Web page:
Read more... )

On family

Apr. 19th, 2010 11:41 pm
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1.

Sitting at the dining room table with a bottle of wine and my mother's cousin's family branch, I watched my dead great uncle Jim's face morph into my grandmother's and then reflect my own. I heard my great uncle Bob's voice use my great aunt Babe's figures of speech, and then a breath followed by my mother's use of "Anyhow..." I looked across the table at his daughter Kelsey, and stared right at my aunt's mouth smiling my grandmother's smile with my crooked mouth. We all have great eyebrows and hypochondria and a love for pseudoscience and spiritual awakenings.

This is the beauty of extended family. No one is lost. The maps of our faces are all written in the reflections of our cousins.

2.

Rob says that we all have metaphorical maps that we use to track the events of our lives so that we can look at them to see how it is that we arrived right where we are. In times of loss, we have to trace the trauma so that we can know exactly how it all happened. If we do not put our fingers on the scars and let ourselves remember how our skin was severed, we might be fooled into thinking that we are whole. We might forget that we cannot do the things we once did. We define ourselves one way in our heads, while the physical limitations of our new identity dictate the way that we interact with the world, and before we know it, we become utterly lost.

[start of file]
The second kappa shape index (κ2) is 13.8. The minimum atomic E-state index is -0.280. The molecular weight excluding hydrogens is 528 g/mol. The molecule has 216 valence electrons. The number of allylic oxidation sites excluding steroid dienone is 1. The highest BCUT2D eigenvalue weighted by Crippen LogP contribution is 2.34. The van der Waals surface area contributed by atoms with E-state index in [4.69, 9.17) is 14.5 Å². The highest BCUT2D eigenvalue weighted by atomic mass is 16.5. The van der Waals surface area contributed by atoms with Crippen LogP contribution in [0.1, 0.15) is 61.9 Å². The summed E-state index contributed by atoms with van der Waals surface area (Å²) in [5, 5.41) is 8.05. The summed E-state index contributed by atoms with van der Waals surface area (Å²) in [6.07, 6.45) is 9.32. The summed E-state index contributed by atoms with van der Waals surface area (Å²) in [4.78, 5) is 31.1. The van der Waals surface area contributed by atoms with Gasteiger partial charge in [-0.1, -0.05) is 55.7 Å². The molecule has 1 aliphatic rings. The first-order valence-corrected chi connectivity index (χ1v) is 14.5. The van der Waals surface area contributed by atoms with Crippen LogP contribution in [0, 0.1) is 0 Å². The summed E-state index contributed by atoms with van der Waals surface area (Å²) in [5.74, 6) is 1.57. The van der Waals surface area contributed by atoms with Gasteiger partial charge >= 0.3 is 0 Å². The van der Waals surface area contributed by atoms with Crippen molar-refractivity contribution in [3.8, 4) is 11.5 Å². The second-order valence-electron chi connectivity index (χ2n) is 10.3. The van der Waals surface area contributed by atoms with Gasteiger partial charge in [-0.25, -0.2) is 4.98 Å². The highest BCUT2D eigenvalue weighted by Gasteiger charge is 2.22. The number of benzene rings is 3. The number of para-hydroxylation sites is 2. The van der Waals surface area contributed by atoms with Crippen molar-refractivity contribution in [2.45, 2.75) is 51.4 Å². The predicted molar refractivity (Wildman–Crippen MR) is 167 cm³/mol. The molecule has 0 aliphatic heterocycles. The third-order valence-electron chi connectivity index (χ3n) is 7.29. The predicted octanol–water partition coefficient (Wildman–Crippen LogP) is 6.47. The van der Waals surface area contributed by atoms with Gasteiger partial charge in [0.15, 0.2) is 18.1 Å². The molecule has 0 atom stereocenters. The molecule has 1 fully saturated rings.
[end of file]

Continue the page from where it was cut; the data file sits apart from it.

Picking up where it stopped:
This carries the ring of truth to it. I think about psychological scars, and I think of zipper scars that have marked the end of one life and the beginning of a new one. I've traced these marks with my fingers, and I've felt the resulting flinch and watched faces blanche at the reminders of that which is irrevocable.

3.